Few words are roomier or more full of optimism than potential. It is the wide-open territory of what is possible but not readily visible. We apply it liberally in many contexts, as an adjective, “potential funder,” and as a noun, “a possibility something might exist in the future.” Potential allows us to anticipate what might happen in economic growth, businesses, medicine, media, politics, and education. When it comes to specifics, however, things get vague. Potential sinks into easy clichés, often about the general unrealized ability of the individual as if mentioning it activates it. Potential is one of those words, it seems, that gets by on the optimism it exudes rather than on the clarity and specifics it offers.
If we value potential and believe, in particular, in the child's potential, we need ways to engage it readily and easily. We can do this through relationships, interactions, experiences, and environments, indoors and out; in museums, zoos, libraries, schools, afterschool programs and clubs. Without taking a closer look at the child’s potential to first understand it, we will invent and apply strategies with little avail.
Believing in children’s potential relies, above all, on taking them seriously–not casually or superficially–but fully taking into account their remarkable capabilities in making sense of the world. Being impressed with children’s strengths and resourcefulness is not at all difficult. Be unhurried and listen to children at the store, on the bus, in the back seat, at the park, or at the museum. They ask questions, find patterns, make new connections, and express fascination with what they see, hear, touch, and smell. Notice as a child lets a butterfly rest on her fist, talks with the butterfly, and follows it as it flits away. Follow a child’s joy in testing a hunch and expressing a discovery. Pay attention to the empathy contained in small gestures even young children display towards others.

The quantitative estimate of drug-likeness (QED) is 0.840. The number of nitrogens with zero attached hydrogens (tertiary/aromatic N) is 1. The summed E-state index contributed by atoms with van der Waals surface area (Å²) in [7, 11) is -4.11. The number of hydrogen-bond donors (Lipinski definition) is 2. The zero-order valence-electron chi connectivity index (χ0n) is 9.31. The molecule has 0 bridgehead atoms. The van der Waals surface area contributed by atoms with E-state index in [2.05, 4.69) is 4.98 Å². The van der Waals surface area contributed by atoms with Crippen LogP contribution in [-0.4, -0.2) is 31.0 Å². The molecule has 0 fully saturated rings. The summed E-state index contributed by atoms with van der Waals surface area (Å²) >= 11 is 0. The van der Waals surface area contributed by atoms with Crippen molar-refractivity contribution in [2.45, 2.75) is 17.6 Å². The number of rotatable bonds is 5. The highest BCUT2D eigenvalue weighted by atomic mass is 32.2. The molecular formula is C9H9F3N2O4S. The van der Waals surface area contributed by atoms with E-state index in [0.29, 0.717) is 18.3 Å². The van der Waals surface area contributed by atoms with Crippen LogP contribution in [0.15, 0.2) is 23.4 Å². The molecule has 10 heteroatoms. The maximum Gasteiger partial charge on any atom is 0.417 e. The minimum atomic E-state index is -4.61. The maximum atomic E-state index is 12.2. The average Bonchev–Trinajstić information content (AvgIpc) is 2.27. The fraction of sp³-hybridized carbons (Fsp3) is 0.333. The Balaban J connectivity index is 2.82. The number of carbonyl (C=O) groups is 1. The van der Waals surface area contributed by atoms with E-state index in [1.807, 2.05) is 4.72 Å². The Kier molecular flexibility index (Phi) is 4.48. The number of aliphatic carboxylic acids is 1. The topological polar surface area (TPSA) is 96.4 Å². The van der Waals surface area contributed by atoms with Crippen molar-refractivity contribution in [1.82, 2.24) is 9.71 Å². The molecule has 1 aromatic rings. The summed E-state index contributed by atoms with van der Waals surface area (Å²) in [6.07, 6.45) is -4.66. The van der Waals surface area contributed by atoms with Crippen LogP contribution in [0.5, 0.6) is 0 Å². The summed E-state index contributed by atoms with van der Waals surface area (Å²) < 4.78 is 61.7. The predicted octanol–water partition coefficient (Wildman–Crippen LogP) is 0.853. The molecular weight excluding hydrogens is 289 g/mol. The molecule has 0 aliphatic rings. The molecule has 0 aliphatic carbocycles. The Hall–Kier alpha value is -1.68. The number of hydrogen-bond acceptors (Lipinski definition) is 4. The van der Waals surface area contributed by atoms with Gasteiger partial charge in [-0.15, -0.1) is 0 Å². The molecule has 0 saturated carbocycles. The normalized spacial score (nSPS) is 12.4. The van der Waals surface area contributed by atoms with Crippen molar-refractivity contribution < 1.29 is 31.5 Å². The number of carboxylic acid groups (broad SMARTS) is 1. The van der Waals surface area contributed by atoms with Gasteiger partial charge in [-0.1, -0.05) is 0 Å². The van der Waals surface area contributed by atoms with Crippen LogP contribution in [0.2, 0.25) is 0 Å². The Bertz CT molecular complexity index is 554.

The more we pay thoughtful attention to children, the more we discover extraordinary strengths and capabilities, rather than finding weaknesses and limitations.
…there is strong evidence that children, when they have accumulated substantial knowledge, have the ability to abstract well beyond what is ordinarily observed. Indeed, the striking feature of modern research is that it describes unexpected competencies in young children, key features of which appear to be universal. (National Research Council. Eager to Learn: Educating Our Preschoolers)
We refer to the child’s potential as if it were a single, undifferentiated realm. Even an individual child’s potential is a complex network of promise and possibilities, capabilities, innate interests, and talents. The concept of The Hundred Languages advances a view of potential that is not confined just to one language or way of learning. Potential is expressed through playing, speaking, listening, dancing, imagining, and thinking; to symbols, images, colors, movements, and sounds. Clearly potential crosses domains of a child’s social, emotional, physical, and cognitive development. We can also think of various potentials such as play potential, creative potential, or relationship potential. A museum’s learning framework might also highlight aspects of the child’s potential of particular interest.
Potential is not only elusive when we view it as one large undifferentiated quality, but is also difficult to engage as a large positive mass. Vygotsky’s, zone of proximal development (ZPD) provides one glimpse of engaging the child’s potential. ZPD is the distance between the levels of capacities expressed by children and their levels of potential development that are achievable with the assistance of someone who is more competent in those areas. The help provided goes just slightly beyond the child’s current competencies to what is possible, but not yet fully actual. An adult or a more advanced peer can provide that nearby competence to allow the child to stretch a bit farther.